Higher education and social mobility

There is an appalling level of inequality in American society; and even more troubling, the multiple dimensions of inequality seem to reinforce each other, with the result that disadvantaged groups remain disadvantaged across multiple generations. We can ask two different kinds of sociological questions about these facts: What factors cause the reproduction of disadvantage over multiple generations? And what policy interventions have some effect on enhancing upward social mobility within disadvantaged groups? How can we change this cycle of disadvantage?

Several earlier postings have addressed some aspects of the causal question (post, post). Here I’d like to consider the policy question — and the question of how we can use empirical evidence to evaluate the effectiveness of large policy initiatives on social outcomes such as mobility.

One social policy in particular seems to have a lot of antecedent plausibility: a policy aimed at increasing the accessibility of higher education to the disadvantaged group. The theory is that individuals within the group will benefit from higher education by enhancing their skills and knowledge; this will give them new economic opportunities and access to higher-wage jobs; the individuals will do better economically, and their children will begin life with more economic support and a set of values that encourage education. So access to higher education ought to prove to be a virtuous circle or a positive feedback loop, leading to substantial social mobility in currently disadvantaged groups.

It is a plausible theory; but are there empirical methods through which we can evaluate whether it actually works this way?

Paul Attewell and David Lavin undertake to do exactly that in Passing the Torch: Does Higher Education for the Disadvantaged Pay Off Across the Generations?, published in 2007. Their research consists of a survey study of a cohort of poor women who were admitted to the City University of New York between 1970 and 1972 under an open-admissions policy. Thirty years later Attewell and Lavin surveyed a sample of the women in this group (about 2,000 women), gathering data about their eventual educational attainment, their income, and the educational successes of their children. Analysis of their data permitted them to demonstrate that attenders were likely to enjoy higher income than non-attenders and to have children who valued education at levels that were higher than the children of non-attenders.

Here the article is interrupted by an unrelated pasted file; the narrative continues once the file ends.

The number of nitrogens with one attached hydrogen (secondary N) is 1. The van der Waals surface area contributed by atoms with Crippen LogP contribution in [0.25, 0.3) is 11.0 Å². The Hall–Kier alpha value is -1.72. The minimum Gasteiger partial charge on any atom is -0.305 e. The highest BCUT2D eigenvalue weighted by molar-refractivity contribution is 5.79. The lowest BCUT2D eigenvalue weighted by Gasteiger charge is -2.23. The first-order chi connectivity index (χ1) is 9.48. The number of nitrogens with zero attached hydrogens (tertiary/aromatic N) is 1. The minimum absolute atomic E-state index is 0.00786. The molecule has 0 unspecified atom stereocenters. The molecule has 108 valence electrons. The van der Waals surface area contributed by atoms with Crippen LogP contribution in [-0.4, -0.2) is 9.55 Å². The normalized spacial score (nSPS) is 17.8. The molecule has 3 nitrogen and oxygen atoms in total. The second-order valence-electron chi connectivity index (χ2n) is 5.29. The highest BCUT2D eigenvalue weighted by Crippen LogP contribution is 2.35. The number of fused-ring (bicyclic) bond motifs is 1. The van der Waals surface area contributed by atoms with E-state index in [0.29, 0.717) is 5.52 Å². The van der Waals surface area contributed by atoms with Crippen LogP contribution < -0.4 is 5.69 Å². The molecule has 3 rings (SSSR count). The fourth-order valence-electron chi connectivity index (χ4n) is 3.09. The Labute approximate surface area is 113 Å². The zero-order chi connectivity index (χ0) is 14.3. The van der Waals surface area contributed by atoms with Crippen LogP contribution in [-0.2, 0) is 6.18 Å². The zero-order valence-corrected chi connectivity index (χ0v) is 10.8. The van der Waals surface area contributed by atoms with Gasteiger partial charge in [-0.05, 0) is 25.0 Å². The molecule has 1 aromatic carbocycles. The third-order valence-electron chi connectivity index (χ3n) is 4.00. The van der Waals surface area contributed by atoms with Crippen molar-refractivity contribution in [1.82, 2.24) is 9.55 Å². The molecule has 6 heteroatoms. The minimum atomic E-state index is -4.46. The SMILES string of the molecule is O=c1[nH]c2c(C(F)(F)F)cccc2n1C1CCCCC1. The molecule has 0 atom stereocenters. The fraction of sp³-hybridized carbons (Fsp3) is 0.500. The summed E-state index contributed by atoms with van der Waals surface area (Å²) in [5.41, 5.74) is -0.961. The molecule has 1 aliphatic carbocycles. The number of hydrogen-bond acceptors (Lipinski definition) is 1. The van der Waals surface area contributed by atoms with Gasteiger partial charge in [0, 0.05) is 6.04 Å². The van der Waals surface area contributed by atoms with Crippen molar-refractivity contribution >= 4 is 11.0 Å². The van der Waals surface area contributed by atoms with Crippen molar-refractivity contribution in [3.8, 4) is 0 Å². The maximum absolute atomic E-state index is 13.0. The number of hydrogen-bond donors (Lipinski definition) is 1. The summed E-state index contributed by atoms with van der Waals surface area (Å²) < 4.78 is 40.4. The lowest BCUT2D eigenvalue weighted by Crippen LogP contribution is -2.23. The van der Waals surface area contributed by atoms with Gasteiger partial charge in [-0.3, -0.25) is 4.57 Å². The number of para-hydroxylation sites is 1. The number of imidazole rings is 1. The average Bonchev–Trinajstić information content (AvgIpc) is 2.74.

The benefits of higher education in increasing personal income were significant; they find that in the population surveyed in 2000, the high school graduate earned $30,000, women with some college earned $35,000, women with the associate’s degree earned $40,783, women with the bachelor’s degree earned $42,063, and women with a postgraduate degree earned $54,545. In other words, there was a fairly regular progression in income associated with each further step in the higher education credential achieved. And they found — contrary to conservative critics of open-access programs in higher education — that these women demonstrated eventual completion rates that were substantially higher than 4-6 year graduation rates would indicate — over 70% earned some kind of degree (table 2.2). “Our long-range perspective shows that disadvantaged women ultimately complete college degrees in far greater numbers than scholars realize” (4).